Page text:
• Networks; topology, OSI model, hardware and design issues

• Network types; Devicenet, CANbus, Controlnet, Ethernet, and DH+

• Design case


• To understand network types and related issues

• Be able to network using Devicenet, Ethernet and DH+

A computer with a single network interface can communicate with many other computers. This economy and flexibility has made networks the interface of choice, eclipsing point-to-point methods such as RS-232. Typical advantages of networks include resource sharing and ease of communication. But, networks do require more knowledge and understanding.

Small networks are often called Local Area Networks (LANs). These may connect a few hundred computers within a distance of hundreds of meters. These networks are inexpensive, often costing $100 or less per network node. Data can be transmitted at rates of millions of bits per second. Many controls system are using networks to communicate with other controllers and computers. Typical applications include;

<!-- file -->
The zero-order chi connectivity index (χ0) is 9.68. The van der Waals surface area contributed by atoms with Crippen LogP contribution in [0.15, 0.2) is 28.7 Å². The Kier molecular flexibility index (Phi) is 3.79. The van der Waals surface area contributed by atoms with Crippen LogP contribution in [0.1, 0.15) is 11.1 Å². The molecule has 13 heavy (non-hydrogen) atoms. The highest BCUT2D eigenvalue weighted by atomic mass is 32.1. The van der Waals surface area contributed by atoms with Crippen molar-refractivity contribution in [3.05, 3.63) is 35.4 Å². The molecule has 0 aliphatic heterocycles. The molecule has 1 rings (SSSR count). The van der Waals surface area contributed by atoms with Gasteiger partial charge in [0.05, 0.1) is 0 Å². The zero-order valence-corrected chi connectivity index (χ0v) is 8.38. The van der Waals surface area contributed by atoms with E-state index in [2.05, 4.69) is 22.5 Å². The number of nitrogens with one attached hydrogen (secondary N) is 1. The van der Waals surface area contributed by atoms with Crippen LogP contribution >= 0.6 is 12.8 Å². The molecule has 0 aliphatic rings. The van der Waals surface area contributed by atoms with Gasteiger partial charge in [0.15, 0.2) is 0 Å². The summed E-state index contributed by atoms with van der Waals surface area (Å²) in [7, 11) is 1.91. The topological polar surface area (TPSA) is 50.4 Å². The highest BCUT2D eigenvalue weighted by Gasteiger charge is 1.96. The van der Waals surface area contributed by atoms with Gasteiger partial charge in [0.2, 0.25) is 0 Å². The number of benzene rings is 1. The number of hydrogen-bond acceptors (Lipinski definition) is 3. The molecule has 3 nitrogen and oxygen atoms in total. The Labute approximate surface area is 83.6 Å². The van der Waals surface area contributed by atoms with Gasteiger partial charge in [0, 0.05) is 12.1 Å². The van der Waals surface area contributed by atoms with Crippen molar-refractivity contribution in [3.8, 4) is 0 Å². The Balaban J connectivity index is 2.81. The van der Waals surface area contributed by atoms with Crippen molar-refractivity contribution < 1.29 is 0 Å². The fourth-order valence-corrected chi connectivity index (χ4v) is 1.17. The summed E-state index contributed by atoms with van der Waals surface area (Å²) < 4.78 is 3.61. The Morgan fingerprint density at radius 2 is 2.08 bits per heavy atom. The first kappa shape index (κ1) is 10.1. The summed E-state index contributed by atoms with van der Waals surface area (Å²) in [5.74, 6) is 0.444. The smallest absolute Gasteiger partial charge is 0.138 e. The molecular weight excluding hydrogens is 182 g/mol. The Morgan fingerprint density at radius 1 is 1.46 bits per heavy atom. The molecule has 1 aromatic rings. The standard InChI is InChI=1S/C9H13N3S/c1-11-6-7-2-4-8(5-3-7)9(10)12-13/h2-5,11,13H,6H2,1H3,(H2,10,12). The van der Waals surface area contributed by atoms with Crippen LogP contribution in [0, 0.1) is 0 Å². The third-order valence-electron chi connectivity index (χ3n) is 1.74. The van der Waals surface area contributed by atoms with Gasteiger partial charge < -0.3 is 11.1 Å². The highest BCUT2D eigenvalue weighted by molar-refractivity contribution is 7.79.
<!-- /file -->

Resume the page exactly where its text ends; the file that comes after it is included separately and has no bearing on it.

• taking quality readings with a PLC and sending the data to a database computer.

• distributing recipes or special orders to batch processing equipment.

• remote monitoring of equipment.

Larger Wide Area Networks (WANs) are used for communicating over long distances between LANs. These are not common in controls applications, but might be needed for a very large scale process. An example might be an oil pipeline control system that is spread over thousands of miles.